• How did you select them?

In order to gain better insight into possibilities for future improvement of the fitness store’s product range, semi-structured interviews were conducted with 8 returning customers.

Here, a returning customer was defined as someone who usually bought products at least twice a week from the store.

Surveys were used to select participants. Interviews were conducted in a small office next to the cash register and lasted approximately 20 minutes each. Answers were recorded by note-taking, and seven interviews were also filmed with consent. One interviewee preferred not to be filmed.

  • The Hawthorne effect
  • Observer bias
  • The placebo effect
  • Response bias and Nonresponse bias
  • The Pygmalion effect
  • Recall bias
  • Social desirability bias
  • Self-selection bias

Mixed methods

Mixed methods research combines quantitative and qualitative approaches. If a standalone quantitative or qualitative study is insufficient to answer your research question, mixed methods may be a good fit for you.

Mixed methods are less common than standalone analyses, largely because they require a great deal of effort to pull off successfully. If you choose to pursue mixed methods, it’s especially important to robustly justify your methods.

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Next, you should indicate how you processed and analyzed your data. Avoid going into too much detail: you should not start introducing or discussing any of your results at this stage.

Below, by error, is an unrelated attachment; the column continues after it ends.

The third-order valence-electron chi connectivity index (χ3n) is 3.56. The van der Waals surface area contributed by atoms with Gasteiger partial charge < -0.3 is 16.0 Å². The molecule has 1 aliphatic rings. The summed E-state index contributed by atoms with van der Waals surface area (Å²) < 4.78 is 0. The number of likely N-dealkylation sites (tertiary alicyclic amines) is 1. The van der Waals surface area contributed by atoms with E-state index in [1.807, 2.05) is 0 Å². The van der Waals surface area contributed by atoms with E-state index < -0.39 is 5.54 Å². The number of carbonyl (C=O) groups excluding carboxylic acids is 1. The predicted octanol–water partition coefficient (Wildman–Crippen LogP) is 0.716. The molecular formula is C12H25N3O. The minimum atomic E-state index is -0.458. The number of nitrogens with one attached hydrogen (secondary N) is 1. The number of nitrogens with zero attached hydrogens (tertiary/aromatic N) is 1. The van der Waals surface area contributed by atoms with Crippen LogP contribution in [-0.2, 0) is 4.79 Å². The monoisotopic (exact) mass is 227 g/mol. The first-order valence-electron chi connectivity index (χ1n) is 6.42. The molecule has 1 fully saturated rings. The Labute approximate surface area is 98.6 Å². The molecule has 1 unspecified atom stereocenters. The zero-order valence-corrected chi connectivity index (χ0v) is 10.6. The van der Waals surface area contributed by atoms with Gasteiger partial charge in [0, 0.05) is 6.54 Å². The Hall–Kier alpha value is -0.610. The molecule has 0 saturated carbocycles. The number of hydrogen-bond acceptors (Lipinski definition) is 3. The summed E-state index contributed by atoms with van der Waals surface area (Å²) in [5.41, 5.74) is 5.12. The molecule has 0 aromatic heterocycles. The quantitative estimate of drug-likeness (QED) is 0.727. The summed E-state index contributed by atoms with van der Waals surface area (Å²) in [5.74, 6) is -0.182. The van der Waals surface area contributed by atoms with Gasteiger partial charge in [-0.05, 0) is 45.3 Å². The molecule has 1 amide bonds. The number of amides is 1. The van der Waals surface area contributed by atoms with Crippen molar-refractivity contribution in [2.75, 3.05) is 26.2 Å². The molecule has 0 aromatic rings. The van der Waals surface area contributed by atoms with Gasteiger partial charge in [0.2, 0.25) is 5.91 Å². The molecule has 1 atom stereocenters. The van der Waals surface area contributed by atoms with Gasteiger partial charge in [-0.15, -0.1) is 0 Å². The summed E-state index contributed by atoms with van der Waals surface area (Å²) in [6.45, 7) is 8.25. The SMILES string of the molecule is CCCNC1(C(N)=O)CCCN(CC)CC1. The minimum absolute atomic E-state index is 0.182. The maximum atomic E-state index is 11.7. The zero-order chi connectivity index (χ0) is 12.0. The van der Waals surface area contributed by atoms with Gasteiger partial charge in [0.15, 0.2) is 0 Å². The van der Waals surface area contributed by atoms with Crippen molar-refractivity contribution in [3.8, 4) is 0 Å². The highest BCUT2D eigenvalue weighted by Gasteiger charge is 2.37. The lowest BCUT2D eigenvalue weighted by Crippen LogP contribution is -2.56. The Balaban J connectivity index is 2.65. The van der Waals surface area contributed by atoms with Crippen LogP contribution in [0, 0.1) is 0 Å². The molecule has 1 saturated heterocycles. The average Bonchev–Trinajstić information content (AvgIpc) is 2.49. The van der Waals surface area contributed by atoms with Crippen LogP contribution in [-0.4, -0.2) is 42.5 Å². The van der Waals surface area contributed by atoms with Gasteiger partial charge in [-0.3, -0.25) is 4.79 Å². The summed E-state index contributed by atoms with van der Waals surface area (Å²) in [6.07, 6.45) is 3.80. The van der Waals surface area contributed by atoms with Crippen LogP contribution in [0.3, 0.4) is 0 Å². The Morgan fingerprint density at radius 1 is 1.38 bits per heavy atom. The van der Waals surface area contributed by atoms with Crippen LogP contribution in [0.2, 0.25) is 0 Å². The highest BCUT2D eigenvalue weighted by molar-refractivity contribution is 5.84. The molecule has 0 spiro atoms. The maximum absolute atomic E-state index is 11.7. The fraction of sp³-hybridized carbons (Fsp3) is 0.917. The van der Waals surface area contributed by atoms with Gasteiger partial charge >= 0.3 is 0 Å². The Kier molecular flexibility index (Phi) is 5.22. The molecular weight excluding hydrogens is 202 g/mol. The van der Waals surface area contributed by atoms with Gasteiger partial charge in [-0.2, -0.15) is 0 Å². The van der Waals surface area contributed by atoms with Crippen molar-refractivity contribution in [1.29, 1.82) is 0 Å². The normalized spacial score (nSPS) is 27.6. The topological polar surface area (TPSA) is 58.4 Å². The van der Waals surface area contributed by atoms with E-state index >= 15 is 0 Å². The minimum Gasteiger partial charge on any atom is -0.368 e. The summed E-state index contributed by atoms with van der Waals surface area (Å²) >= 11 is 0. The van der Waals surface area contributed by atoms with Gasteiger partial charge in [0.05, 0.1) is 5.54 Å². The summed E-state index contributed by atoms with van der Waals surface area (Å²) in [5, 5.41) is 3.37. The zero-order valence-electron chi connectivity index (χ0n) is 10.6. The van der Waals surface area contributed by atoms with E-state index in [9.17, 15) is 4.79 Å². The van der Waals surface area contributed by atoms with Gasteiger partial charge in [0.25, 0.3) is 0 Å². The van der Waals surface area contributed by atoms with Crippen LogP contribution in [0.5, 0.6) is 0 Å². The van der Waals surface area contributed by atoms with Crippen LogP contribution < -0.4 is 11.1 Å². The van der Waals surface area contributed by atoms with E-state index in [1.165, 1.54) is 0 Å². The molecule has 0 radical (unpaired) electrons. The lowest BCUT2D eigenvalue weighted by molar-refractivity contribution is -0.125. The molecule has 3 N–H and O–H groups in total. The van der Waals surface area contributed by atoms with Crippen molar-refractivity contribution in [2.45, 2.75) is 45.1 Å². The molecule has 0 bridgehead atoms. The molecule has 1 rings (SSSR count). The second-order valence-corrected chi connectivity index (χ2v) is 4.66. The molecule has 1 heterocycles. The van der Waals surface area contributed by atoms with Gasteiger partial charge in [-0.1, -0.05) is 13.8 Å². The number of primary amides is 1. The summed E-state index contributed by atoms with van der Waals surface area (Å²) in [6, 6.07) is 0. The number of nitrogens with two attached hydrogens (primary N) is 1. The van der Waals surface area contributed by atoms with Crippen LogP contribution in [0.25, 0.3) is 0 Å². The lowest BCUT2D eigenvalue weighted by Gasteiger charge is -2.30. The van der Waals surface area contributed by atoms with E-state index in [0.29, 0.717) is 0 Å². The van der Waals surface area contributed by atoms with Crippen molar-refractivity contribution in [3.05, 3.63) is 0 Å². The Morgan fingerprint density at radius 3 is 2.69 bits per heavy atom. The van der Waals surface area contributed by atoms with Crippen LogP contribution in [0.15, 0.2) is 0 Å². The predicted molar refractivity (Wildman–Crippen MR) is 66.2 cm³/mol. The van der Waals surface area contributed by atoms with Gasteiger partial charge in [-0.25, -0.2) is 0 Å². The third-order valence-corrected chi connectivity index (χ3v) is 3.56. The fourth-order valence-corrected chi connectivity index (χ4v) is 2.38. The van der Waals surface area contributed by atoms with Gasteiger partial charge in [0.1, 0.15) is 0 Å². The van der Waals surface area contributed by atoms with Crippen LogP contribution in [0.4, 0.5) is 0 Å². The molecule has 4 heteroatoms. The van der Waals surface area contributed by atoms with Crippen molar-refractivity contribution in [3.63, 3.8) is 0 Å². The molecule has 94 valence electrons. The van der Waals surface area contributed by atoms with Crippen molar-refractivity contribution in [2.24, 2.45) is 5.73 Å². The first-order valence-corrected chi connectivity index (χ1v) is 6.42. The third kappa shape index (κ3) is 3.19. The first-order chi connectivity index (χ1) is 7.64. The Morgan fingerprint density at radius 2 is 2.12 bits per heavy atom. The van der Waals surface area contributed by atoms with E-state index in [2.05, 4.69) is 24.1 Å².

In quantitative research , your analysis will be based on numbers. In your methods section, you can include:

  • How you prepared the data before analyzing it (e.g., checking for missing data , removing outliers , transforming variables)
  • Which software you used (e.g., SPSS, Stata or R)
  • Which statistical tests you used (e.g., two-tailed t test , simple linear regression )

In qualitative research, your analysis will be based on language, images, and observations (often involving some form of textual analysis ).

Specific methods might include:

  • Content analysis : Categorizing and discussing the meaning of words, phrases and sentences
  • Thematic analysis : Coding and closely examining the data to identify broad themes and patterns
  • Discourse analysis : Studying communication and meaning in relation to their social context

Mixed methods combine the above two research methods, integrating both qualitative and quantitative approaches into one coherent analytical process.

Above all, your methodology section should clearly make the case for why you chose the methods you did. This is especially true if you did not take the most standard approach to your topic. In this case, discuss why other methods were not suitable for your objectives, and show how this approach contributes new knowledge or understanding.

In any case, it should be overwhelmingly clear to your reader that you set yourself up for success in terms of your methodology’s design. Show how your methods should lead to results that are valid and reliable, while leaving the analysis of the meaning, importance, and relevance of your results for your discussion section .

  • Quantitative: Lab-based experiments cannot always accurately simulate real-life situations and behaviors, but they are effective for testing causal relationships between variables .